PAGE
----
Why do patients no-show?
The reasons are, obviously, widely variable among patients and circumstances. Some are more understandable than others, but all of them add up to an empty chair across the desk and loss of income for that time slot.
Ain Neurology: Clinical Practice looked into this question. Interestingly, it found that people with certain chronic diseases, such as medication-overuse headaches, chronic daily headaches, and seizures, were among those with the highest no-show rates.
These are all conditions that require medication fine tuning, but this can be difficult without the patient coming in. There’s only so much that can be done on the phone, and in this business a direct face-to-face conversation is often needed.
On the opposite side, they noted that people with degenerative disorders that have more limited treatments, such as Alzheimer’s and Parkinson’s diseases, had the highest rate of making it to the appointment, though this may be due more to caretakers than the patients themselves.
Financial issues come into play. Younger patients with chronic diseases may have more difficulty taking time off work, or may just simply not have the money for a copay. They could also be too depressed from their situation to come in. Granted, it would be nice if they’d call to let us know they weren’t coming (at my office we don’t ask questions), but many don’t bother.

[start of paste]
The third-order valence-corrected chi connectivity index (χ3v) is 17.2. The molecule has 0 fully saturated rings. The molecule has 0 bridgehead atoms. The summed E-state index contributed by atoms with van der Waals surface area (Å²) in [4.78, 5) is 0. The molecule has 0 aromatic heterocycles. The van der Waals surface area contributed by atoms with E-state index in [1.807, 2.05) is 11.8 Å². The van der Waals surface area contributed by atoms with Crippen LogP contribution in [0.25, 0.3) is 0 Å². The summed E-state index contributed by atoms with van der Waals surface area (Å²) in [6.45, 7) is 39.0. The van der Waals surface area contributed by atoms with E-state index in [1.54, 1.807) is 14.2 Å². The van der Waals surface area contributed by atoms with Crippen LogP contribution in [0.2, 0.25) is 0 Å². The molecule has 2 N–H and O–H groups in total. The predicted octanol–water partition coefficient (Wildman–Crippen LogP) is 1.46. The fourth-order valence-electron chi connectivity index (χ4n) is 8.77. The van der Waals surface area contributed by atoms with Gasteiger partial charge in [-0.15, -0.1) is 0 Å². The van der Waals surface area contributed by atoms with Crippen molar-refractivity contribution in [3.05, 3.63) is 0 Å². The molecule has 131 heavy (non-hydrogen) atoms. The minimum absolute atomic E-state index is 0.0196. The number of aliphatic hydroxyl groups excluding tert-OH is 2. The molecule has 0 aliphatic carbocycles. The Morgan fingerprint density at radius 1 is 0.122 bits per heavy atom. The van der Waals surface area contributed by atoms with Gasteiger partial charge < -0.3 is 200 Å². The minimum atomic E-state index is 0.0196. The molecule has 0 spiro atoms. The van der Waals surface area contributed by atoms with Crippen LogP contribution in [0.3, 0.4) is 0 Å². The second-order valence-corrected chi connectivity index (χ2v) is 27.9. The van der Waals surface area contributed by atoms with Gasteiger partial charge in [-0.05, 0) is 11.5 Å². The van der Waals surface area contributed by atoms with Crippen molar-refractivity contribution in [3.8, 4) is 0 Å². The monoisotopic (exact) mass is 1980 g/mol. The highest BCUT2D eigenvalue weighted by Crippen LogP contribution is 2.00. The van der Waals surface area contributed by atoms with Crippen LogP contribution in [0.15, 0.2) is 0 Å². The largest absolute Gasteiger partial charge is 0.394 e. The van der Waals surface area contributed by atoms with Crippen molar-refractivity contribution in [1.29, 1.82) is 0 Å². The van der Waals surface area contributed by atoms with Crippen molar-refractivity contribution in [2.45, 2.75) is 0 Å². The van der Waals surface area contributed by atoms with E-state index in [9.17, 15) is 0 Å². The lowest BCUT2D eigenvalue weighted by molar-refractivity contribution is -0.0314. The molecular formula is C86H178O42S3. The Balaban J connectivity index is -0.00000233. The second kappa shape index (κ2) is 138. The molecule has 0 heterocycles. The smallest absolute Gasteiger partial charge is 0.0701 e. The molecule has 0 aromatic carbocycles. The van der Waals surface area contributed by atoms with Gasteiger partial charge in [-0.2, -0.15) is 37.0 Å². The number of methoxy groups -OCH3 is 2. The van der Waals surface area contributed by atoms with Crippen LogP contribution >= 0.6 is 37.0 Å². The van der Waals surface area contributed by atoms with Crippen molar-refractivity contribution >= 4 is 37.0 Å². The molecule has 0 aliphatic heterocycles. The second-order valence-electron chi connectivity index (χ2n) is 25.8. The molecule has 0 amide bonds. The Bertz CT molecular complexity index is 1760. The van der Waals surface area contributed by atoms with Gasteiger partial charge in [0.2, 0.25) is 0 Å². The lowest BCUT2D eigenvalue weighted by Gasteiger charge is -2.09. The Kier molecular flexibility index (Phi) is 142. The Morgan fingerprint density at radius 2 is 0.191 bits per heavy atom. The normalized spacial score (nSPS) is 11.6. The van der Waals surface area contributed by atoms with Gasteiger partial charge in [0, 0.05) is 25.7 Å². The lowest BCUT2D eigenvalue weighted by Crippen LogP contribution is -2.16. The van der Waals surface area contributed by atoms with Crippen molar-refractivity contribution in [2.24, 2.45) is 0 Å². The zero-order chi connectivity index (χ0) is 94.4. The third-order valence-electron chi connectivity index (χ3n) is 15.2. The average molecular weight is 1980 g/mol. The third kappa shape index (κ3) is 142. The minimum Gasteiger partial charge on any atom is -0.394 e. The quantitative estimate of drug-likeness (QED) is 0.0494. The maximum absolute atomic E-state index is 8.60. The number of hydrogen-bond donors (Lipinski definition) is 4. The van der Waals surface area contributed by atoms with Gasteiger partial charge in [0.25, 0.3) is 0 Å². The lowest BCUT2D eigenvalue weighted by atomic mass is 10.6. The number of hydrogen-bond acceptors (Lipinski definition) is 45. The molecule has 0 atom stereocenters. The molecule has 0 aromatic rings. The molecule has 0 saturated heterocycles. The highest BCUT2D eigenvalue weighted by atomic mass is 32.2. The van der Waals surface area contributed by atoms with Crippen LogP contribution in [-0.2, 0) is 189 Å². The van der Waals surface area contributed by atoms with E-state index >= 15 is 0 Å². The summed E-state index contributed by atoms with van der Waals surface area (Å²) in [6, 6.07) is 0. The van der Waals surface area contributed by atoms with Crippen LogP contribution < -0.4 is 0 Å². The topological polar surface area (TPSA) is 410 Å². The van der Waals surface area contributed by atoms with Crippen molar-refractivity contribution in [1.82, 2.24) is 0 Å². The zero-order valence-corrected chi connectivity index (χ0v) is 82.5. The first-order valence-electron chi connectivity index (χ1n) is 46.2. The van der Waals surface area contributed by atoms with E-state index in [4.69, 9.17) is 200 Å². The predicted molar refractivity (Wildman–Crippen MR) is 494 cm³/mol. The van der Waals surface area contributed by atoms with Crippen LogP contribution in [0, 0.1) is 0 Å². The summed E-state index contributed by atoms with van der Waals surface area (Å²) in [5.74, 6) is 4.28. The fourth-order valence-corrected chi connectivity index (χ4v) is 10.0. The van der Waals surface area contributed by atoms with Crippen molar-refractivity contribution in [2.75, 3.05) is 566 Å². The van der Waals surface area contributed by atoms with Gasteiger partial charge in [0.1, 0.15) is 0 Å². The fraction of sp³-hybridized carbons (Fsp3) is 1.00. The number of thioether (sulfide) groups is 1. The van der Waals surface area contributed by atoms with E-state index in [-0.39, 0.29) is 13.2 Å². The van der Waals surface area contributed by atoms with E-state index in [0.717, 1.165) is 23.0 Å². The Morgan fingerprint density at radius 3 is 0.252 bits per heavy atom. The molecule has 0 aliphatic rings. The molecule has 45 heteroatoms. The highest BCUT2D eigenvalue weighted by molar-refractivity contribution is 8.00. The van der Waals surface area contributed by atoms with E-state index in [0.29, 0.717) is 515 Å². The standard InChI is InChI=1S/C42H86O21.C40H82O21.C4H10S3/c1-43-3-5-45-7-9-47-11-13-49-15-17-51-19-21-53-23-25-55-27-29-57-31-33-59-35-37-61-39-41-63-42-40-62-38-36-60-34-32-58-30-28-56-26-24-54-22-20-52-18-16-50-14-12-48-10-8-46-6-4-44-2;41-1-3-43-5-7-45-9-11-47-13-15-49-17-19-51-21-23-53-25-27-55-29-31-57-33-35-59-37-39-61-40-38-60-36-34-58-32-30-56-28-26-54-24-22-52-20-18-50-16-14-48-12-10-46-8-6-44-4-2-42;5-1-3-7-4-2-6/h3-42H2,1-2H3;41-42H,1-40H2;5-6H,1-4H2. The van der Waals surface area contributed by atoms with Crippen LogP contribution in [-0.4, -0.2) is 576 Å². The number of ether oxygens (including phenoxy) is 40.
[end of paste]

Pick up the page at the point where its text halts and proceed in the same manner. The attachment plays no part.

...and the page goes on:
All of us are affected by this problem. Seeing patients is what drives the economics of every medical practice. An empty exam room is a financial hit, and it denies another patient who needs help a chance to be seen.
Fifteen years ago, my billing company ran some numbers and found that patients on one specific insurance plan had two to three times the rate of no-shows of any of my other contracts. With a number like that, I couldn’t see a reason to stay with them, and I dropped that plan. I felt bad for the reliable patients affected, but the hard truth is that if I can’t keep my practice open, I can’t help anyone. Why this plan had so many no-shows could be from a number of factors, but the end result was the same. Regardless of the reason, it was having a negative impact on my bottom line.
We try all kinds of different ways to remind people of their appointments. My secretary makes reminder calls. Other offices send texts or emails, or have a robocall system. These can only help to a certain degree. At some point, this becomes the “you can lead a horse to water ...” adage.
There’s no real easy answer, either. At my office, we don’t overbook. It seems to be an unwritten rule that every time we gamble that someone won’t come in and then put someone else in the slot, they both show up.
Research like this is interesting, and maybe helpful at making a predictive model about no-shows. But I’m not convinced it will eventually have everyday use in a real-world practice.
Dr. Block has a solo neurology practice in Scottsdale, Ariz.